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Why Do People Do the Evil that They Do?

By January 7, 2017 2 Comments

Dylann Roof, a white young adult, was convicted last month of murdering nine African American churchgoers, murders motivated by Roof’s intense racial hatred. This past week, four black young adults, were arrested for kidnapping, torturing, and battering, a white, mentally disabled young man. What causes this kind of behavior? What does God have to say about all this?

The kind of racial hatred displayed by Dylann Roof and these four Chicago young people seems inconceivable to us. What causes it? Some have suggested that all these young people acted so terribly because they had never been taught right from wrong, they had no moral instruction. But, according to Scripture, we don’t need instruction to discern the difference between right and wrong. People actually know the difference between good and evil because God has created all of humanity with conscience. That’s why Paul wrote, that “the work of the law is written on their hearts. Their consciences testify in support of this, and their competing thoughts either accuse or excuse them (Romans 2:15). Beyond this, after a judge denied bail for the four young people charged with torturing this disabled person, the grandmother of the two young women charged appeared outside of court, she apologized as she hustled past the reporters, and then said, “I didn’t raise them like that.” I believe her. She probably did teach these two young women right from wrong, and still they chose to participate in these wicked actions. This kind of racial hatred does not come from lack of moral instruction.

Others have suggested that these kinds of evil actions are a result of society. We’re all to blame. We have so ratcheted up our political discourse, that it encourages young people to act viciously and violently. It’s as if they have no choice but to act this way. But we all have a choice. Proverbs 1 reminds us that “if sinners entice you, don’t be persuaded. If they say—“Come with us. Let’s set an ambush and kill someone.” or “Let’s attack some innocent person just for fun . . . don’t travel that road with them or set foot on their path” (Prov 1:10-11, 15). Even if some are encouraging evil actions, no person has to act on it. The hate speech of our society is no excuse for acting in a hateful way. We are warned not to listen to them.

So what is the real cause of racial violence? The answer came to me in my reading of Scripture Friday morning. As I read Psalm 53, I was struck by this truth:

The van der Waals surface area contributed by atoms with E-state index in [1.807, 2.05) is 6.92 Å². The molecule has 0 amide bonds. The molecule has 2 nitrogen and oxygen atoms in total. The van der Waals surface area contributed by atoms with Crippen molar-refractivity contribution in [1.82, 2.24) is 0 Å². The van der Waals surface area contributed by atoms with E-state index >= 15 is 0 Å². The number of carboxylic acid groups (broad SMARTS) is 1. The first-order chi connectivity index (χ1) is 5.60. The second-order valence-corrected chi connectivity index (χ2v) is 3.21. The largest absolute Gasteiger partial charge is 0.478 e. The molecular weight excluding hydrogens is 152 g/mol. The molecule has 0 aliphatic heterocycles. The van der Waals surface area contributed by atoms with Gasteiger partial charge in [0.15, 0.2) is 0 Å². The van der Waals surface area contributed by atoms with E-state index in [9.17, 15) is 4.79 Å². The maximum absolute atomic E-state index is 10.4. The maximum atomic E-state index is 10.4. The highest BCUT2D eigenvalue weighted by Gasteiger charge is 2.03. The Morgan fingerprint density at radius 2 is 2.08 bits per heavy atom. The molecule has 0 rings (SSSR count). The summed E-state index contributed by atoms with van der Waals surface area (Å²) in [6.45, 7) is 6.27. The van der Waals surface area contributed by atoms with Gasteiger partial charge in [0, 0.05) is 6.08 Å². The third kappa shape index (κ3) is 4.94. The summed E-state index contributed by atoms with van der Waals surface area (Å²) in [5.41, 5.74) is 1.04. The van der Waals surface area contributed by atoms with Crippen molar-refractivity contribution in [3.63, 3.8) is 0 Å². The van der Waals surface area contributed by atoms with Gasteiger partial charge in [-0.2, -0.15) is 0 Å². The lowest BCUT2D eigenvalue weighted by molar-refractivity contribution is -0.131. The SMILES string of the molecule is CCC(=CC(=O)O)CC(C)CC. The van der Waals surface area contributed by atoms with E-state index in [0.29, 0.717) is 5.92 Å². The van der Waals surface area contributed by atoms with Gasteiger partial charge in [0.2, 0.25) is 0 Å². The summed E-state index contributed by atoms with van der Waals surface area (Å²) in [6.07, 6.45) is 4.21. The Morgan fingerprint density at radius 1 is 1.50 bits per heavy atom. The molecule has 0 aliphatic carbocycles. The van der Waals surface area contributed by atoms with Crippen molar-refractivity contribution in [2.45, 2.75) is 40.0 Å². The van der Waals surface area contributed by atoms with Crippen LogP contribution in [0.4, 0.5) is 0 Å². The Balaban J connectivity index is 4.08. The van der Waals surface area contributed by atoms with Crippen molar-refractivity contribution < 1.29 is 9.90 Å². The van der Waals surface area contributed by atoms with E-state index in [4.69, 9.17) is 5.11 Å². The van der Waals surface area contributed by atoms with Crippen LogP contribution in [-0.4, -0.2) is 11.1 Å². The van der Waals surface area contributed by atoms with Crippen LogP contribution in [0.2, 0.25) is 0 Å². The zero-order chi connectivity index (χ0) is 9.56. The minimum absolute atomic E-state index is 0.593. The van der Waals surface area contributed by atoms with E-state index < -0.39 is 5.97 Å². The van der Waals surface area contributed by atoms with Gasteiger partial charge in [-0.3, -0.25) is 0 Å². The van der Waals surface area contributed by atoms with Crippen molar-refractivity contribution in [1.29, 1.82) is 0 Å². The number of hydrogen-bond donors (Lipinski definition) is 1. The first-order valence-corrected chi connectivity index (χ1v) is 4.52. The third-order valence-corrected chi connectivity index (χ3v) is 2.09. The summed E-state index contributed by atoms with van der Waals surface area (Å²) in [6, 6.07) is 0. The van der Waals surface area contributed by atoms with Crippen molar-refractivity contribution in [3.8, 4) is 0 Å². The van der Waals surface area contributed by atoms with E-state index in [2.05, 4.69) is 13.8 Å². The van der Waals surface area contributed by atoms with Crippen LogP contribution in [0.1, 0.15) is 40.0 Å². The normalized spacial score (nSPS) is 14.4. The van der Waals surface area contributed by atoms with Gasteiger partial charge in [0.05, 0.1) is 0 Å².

The fool says in his heart, “God does not exist.” They are corrupt, and they  do vile deeds. There is no one who does good. God looks down from heaven on the human race to see if there is one who is wise and who seeks God. Everyone has turned aside; they have all become corrupt. There is no one who does good, not even one. (Psa 53:1-3)

These verses reminded me of a time when I was giving a talk about terrorism, and in the question period, someone who was seeking to justify terrorism because of suffering, asked me if I knew why terrorists blew up buses or killed people. I answered, yes, I did. It was because of depravity. That answer was not what she wanted to hear about poverty or mistreatment but depravity is the correct answer. People hate, torture and kill on racial grounds because of human sinfulness. Total depravity does not mean that we are all as sinful as we can be, but that sinfulness grips every person. If we don’t restrain ourselves, and instead give ourselves over to evil, we will get worse and worse, and do the unthinkable. I once heard a theologian, speaking of the Holocaust say, If we allow it, there is an Eichmann in every one of us, desiring to come out.

So if depravity is the problem, then the only hope we have for anyone is the message of Jesus. We’re all sinful, whether big or little sins, and we need a Redeemer. Jesus died, taking the punishment for our sins and was raised to give us new life. Unless we trust in Him, our society, our culture, ourselves, are all doomed. But if we do trust in Jesus, we can experience forgiveness of sin and transformation into a new person. That’s the promise of the good news: If anyone trusts in Jesus, “there is a new creation. Old things have passed away. And look, new things have come” (2 Cor 5:17). And that’s the only hope for our world, our country, our cities, and ourselves.

2 Comments

  • Avatar Dale Nessenger says:

    No one could have said what the problem is better than you did. God Bless you

  • Avatar Mary Anne King says:

    I do agree that there is an Eichman in all of us….before I was saved in 1975 I didnt think of myself as a sinner so I wasnt aware of my desperate need of Jesus…I was a really religious Catholic…well God showed me what a sinner I was when we had 2 children in our home intending to adopt them(we already had 4 young children of our own)…and instead of feeling love for these 2,I felt nothing but bad feelings for them that, try as I would,I could not overcome…I ended up putting them in daycare(which I had always been very much against)because I was afraid I would abuse them….God used these two little kids to show me my sin and my need for a Savior! Subsequently they were adopted into other families….all this to say I know we are all capable of terrible things and we think of ourselves as “nice people”….A year later I was saved….now I pray for the two children that God used to shine His light in the deep dark corners of my heart; I ask Him to use someone in their lives wherever they are to turn them to Jesus,that they would realize their sinfulness and their need for the Savior…

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